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Section I. Center of Balance
(Vehicles and General Cargo)

17-1. INTRODUCTION. To correctly plan an airlift and to segregate loads for specific aircraft, it is necessary to determine the weight and CB of cargo units. Section I discusses the procedures used to determine the weight and CB of vehicles and general cargo. Section II discusses determining an aircraft's CG. The accuracy of weight and balance computation is as important to flight safety as proper maintenance.

17-2. VEHICLE MEASUREMENTS. Vehicle measurements are found on the manufacturer's data plate on M-series vehicles. Where measurements are not available, vehicles are measured at specific points (Figure 17-1). However, data plate weights are not used for airlift purposes.

NOTE: The individual axle weight must be marked above each axle.

Figure 17-1. Vehicle measurement points

    a. If scales are not available to the unit commander, the method of determining weights will be resolved at the joint planning conference.

    b. Figure 17-1 shows the vehicle measurement points that must be used to calculate the CB of a vehicle. The acronyms and terms used in Figure 17-1 and elsewhere to compute CB are as follows:

    • FOH - (front overhang) distance in inches from front bumper to center of front axle.
    • WB - (wheel base) distance in inches from center of front axle to center of rear axle or center of tandem axles.
    • ROH - (rear overhang) distance from rear axle or center of tandem axles to rear bumper.
    • FAW - front axle weight in pounds.
    • RAW - rear axle weight in pounds.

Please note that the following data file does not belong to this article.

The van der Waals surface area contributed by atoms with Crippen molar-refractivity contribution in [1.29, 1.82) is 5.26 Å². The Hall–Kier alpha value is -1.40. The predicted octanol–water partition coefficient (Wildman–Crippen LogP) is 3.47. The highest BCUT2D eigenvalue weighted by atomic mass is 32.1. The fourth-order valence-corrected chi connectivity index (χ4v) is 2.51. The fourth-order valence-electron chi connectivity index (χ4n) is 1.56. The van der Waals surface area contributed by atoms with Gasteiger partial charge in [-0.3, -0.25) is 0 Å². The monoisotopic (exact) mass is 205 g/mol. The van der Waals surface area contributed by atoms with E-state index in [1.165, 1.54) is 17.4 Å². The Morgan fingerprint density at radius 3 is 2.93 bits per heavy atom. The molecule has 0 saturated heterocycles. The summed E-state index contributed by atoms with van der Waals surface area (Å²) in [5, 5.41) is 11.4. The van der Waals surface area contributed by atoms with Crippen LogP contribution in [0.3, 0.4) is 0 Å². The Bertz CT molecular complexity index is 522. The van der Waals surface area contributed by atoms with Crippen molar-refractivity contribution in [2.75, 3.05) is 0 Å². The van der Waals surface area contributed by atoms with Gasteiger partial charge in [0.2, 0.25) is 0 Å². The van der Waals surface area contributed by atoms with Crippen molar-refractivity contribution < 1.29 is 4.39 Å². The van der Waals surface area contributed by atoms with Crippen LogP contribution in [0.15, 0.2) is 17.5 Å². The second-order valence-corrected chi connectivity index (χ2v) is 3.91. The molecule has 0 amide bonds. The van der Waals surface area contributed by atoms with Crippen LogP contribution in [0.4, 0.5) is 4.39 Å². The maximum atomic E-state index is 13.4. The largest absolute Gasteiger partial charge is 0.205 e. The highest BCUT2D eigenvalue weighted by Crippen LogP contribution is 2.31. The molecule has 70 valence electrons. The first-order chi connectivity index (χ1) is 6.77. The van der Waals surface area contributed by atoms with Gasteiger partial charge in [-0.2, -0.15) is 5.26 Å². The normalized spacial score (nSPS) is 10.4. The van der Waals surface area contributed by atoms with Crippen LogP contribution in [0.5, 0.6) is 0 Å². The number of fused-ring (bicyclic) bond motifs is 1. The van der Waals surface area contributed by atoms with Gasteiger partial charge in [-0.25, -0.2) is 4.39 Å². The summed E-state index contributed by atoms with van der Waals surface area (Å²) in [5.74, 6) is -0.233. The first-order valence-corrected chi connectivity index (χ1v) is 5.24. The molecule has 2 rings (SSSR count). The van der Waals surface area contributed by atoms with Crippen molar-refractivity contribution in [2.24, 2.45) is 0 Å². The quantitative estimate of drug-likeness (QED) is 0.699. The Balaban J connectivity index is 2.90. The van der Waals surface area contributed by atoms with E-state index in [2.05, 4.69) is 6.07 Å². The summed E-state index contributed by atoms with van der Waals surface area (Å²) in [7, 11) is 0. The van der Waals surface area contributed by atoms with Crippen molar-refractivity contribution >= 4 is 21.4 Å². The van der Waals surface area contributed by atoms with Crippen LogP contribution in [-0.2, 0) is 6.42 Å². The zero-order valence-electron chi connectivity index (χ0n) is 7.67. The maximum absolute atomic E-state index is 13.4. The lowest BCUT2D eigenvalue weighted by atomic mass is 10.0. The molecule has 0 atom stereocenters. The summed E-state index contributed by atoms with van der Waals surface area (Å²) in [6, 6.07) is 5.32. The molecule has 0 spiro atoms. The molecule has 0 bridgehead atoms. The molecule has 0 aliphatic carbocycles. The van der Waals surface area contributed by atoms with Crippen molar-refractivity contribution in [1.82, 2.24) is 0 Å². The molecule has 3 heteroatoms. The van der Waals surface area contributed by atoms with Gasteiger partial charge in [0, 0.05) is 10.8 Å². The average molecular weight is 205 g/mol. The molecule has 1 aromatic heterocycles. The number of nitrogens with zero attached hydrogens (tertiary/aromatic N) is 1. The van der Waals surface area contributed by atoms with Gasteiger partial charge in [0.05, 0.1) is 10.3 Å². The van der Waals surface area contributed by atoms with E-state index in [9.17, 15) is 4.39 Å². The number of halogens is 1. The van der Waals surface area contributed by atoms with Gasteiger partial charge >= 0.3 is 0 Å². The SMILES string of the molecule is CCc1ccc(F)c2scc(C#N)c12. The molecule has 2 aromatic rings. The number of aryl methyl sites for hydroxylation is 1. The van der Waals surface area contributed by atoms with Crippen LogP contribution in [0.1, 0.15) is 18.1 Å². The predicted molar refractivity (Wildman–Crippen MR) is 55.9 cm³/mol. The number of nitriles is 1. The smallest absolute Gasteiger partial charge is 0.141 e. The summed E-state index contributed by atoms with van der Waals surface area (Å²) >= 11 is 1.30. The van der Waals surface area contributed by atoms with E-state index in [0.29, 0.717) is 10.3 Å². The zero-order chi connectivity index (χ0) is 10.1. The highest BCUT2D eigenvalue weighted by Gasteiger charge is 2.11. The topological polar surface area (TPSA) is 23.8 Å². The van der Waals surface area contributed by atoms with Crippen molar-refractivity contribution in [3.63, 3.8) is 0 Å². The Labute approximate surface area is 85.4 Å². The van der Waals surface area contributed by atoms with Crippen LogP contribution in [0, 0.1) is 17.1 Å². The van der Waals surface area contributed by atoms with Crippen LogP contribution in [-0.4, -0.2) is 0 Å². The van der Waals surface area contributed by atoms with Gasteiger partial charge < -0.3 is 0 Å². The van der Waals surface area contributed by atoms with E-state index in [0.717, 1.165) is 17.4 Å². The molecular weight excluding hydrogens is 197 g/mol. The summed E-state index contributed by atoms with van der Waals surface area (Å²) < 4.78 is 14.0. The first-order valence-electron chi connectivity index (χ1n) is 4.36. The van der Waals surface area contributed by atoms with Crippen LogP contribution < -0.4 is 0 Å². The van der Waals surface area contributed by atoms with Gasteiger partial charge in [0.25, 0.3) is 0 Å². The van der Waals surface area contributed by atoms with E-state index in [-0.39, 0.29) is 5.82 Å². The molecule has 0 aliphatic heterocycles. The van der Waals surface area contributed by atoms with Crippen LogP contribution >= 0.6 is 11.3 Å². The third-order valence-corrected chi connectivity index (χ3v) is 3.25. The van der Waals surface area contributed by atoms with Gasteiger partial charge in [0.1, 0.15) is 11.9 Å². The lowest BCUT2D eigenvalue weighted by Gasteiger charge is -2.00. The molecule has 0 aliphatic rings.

• GW - gross weight in pounds.
    • RDL - (reference datum line) a predetermined point from which all measurements are taken.
    • MOMENT - the product obtained by multiplying the weight by the distance in inches from the RDL.

17-3. WEIGHT AND CENTER OF BALANCE. The CB of cargo items must be determined before the weight and balance of a loaded aircraft can be computed.

    a. The shipping agency must mark each item of cargo with the correct gross weight and a CB point. Mark all items measuring 20 feet or longer and those having a balance point other than at its center. In addition, mark vehicles having a load-carrying capability to show an empty or loaded CB, as appropriate. Also, if trucks and towed equipment are to be transported coupled, a combined CB will be computed and marked on the appropriate vehicle.

    b. Determine the weight and CB of a vehicle after all secondary cargo is secured, ready for airlift. The total weight of the secondary cargo must be included in the total vehicle weight. Nothing can be added to or removed from a vehicle that has been weighed and marked unless it is reweighed.